Divisions in the women's rights movement were meanwhile evident by 1867. By the 1869 meeting of the American Equal Rights Association, a group led by Stanton and Anthony formed the National Woman's Suffrage Association. Shortly afterward, Lucy Stone, Henry Blackwell, and others formed the American Woman's Suffrage Association.

The split in the movement, which was to last 20 years, centered on philosophy and methods, and was complicated by personality conflicts. The Stanton-Anthony faction wanted all aspects of women's rights—including divorce, guardianship, and property laws—to be addressed along with the issue of suffrage. They believed that any allied legislation, persons, or actions advanced the cause, and thus stood against amendments that would give suffrage to blacks but not to women; they also accepted money and public association with advocates of radical social policies, including Victoria Woodhull , the free-love and women's-rights advocate who campaigned as a candidate for the presidency in 1870. This group also believed the national Congress was the most important institution for bringing about changes in women's rights.

Stanton and Anthony also understood, as Stone did not, that the labor movement, which had begun to spread, grew out of the same philosophical roots that had produced the abolitionist and women's rights movements. In the labor movement, they saw allies who understood being powerless, and who could perhaps be persuaded that their cause might also be enhanced by women's suffrage.

Stone's position was more conservative. Ideally, both women and African-Americans should receive the vote together, but the first priority, in her view, should be given to blacks. She also favored temperance, which alienated many men who had to vote for women's suffrage in the statewide referenda, the voting level that the Stone-Blackwell faction believed held most promise. Regarding labor, Stone was ambivalent or even opposed to their protests, asserting that unions dominated workers, who, if educated, could be free of unions and make the desired changes in their lives.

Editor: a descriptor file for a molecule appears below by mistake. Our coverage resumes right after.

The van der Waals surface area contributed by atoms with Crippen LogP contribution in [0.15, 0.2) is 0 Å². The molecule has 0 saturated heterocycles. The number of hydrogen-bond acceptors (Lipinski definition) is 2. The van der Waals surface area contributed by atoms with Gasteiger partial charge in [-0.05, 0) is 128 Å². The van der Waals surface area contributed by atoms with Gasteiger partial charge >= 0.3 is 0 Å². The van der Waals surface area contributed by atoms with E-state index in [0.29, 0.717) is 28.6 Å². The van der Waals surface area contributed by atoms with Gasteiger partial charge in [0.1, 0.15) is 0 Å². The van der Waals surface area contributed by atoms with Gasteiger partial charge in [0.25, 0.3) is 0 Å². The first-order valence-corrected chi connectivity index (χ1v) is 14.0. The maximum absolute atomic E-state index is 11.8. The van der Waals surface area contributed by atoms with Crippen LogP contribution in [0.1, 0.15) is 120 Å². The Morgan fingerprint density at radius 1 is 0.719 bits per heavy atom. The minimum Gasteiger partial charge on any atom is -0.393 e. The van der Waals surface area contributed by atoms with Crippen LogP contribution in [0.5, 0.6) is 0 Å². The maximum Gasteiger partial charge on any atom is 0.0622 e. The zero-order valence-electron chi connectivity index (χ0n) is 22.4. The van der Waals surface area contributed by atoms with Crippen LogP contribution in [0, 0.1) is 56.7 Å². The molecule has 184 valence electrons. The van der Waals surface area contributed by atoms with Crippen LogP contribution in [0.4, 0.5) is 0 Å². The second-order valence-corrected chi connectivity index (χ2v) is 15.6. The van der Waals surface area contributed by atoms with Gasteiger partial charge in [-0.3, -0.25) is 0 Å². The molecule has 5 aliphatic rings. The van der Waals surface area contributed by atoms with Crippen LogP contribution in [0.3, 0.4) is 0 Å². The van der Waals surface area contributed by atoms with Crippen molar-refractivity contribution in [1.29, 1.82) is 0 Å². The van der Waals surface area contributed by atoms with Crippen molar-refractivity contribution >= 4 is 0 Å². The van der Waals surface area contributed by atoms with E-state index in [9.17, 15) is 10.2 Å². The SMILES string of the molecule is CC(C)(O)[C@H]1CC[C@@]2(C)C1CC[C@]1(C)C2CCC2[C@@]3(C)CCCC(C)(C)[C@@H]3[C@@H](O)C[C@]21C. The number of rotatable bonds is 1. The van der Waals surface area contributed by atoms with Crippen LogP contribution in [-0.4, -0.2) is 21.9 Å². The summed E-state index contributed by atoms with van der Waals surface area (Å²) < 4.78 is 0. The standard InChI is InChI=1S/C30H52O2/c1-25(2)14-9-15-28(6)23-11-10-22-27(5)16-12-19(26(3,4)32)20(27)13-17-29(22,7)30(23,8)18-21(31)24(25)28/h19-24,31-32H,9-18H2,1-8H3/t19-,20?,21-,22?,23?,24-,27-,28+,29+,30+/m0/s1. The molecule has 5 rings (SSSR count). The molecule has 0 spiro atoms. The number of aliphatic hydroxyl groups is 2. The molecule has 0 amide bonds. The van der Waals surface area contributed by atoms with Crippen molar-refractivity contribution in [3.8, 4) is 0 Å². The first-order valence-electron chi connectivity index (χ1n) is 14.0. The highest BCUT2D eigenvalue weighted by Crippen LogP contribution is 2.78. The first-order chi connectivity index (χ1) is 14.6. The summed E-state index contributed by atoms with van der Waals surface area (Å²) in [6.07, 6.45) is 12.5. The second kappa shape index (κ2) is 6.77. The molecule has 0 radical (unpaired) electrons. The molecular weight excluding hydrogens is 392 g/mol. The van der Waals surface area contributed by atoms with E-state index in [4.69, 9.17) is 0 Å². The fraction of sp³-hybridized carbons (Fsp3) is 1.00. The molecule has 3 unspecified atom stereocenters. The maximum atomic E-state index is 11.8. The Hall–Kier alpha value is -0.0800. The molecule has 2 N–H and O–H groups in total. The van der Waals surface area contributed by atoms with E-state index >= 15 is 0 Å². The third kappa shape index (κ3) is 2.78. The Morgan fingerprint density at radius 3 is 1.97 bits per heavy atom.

Because she refused to discuss the conflicts publicly, Stone's factional disagreements appeared one-sided in published accounts of the split, and her role is incompletely represented. In private, however, as evidenced by her correspondence, she could be harsh in criticizing her rivals. Her fiery temper and acerbic tongue, so different from her public persona, were tormenting aspects of her character dating from childhood, but often hidden behind acceptable Victorian social forms.

The divisions did not stop the momentum of women's rights, however, and with the passing of older advocates, the two factions reunited, in 1890, as the National American Woman's Suffrage Association. Two years earlier, at the 1888 International Council of Women in Washington, D.C., Anthony, Frances E. Willard and Julia Ward Howe had praised Stone's efforts. Stone had stopped lecturing in 1887, after which the Woman's Journal remained her outlet. Her last editorial was published only days before her death, at age 75, on October 18, 1893. That same year, at the Chicago World's Fair, a bust of Stone by sculptor Anne Whitney was displayed at the Women's Building. It was later placed in the Boston Public Library, while the Woman's Journal published continuously until 1917.

Blackwell, Alice Stone (1857–1950)

American feminist and reformer. Born on September 14, 1857, in Orange, New Jersey; died in Cambridge, Massachusetts, on March 15, 1950; daughter of Lucy Stone (1818–1893) and Henry Browne Blackwell (both reformers); niece of Elizabeth Blackwell, Emily Blackwell, and Antoinette Brown Blackwell; graduated Phi Beta Kappa from Boston University, 1881; never married; no children.